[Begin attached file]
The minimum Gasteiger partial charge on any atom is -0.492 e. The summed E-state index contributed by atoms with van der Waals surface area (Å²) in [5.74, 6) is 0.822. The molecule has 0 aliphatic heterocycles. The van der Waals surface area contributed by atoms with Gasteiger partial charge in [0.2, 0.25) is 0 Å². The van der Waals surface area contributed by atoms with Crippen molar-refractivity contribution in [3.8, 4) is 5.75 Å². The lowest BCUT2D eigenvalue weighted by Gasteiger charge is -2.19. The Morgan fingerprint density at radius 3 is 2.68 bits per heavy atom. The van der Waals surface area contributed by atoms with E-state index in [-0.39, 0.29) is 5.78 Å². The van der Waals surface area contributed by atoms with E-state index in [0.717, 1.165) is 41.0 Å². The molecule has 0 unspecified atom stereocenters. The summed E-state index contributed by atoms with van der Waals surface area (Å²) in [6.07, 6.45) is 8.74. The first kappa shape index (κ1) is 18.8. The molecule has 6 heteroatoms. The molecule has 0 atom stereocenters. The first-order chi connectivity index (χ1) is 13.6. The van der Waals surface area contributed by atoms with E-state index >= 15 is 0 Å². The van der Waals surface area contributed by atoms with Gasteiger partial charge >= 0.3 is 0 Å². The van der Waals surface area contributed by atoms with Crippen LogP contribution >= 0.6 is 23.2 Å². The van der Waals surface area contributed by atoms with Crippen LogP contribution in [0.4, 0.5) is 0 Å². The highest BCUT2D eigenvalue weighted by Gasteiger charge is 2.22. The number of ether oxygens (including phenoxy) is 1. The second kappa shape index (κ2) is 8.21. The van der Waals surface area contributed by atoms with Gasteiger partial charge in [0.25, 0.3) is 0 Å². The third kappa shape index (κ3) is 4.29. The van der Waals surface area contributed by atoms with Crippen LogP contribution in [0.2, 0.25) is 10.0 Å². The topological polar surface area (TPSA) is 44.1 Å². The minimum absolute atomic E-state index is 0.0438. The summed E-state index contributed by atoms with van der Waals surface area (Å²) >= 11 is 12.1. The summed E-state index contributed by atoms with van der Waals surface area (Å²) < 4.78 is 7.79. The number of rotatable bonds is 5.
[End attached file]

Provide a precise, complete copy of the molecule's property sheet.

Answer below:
The minimum Gasteiger partial charge on any atom is -0.492 e. The summed E-state index contributed by atoms with van der Waals surface area (Å²) in [5.74, 6) is 0.822. The molecule has 0 aliphatic heterocycles. The van der Waals surface area contributed by atoms with Gasteiger partial charge in [0.2, 0.25) is 0 Å². The van der Waals surface area contributed by atoms with Crippen molar-refractivity contribution in [3.8, 4) is 5.75 Å². The lowest BCUT2D eigenvalue weighted by Gasteiger charge is -2.19. The Morgan fingerprint density at radius 3 is 2.68 bits per heavy atom. The van der Waals surface area contributed by atoms with E-state index in [-0.39, 0.29) is 5.78 Å². The van der Waals surface area contributed by atoms with E-state index in [0.717, 1.165) is 41.0 Å². The molecule has 0 unspecified atom stereocenters. The summed E-state index contributed by atoms with van der Waals surface area (Å²) in [6.07, 6.45) is 8.74. The first kappa shape index (κ1) is 18.8. The molecule has 6 heteroatoms. The molecule has 0 atom stereocenters. The first-order chi connectivity index (χ1) is 13.6. The van der Waals surface area contributed by atoms with E-state index >= 15 is 0 Å². The van der Waals surface area contributed by atoms with Gasteiger partial charge >= 0.3 is 0 Å². The van der Waals surface area contributed by atoms with Crippen LogP contribution >= 0.6 is 23.2 Å². The van der Waals surface area contributed by atoms with Crippen LogP contribution in [0.4, 0.5) is 0 Å². The highest BCUT2D eigenvalue weighted by Gasteiger charge is 2.22. The number of ether oxygens (including phenoxy) is 1. The second kappa shape index (κ2) is 8.21. The van der Waals surface area contributed by atoms with Gasteiger partial charge in [0.25, 0.3) is 0 Å². The third kappa shape index (κ3) is 4.29. The van der Waals surface area contributed by atoms with Crippen LogP contribution in [0.2, 0.25) is 10.0 Å². The topological polar surface area (TPSA) is 44.1 Å². The minimum absolute atomic E-state index is 0.0438. The summed E-state index contributed by atoms with van der Waals surface area (Å²) >= 11 is 12.1. The summed E-state index contributed by atoms with van der Waals surface area (Å²) < 4.78 is 7.79. The number of rotatable bonds is 5.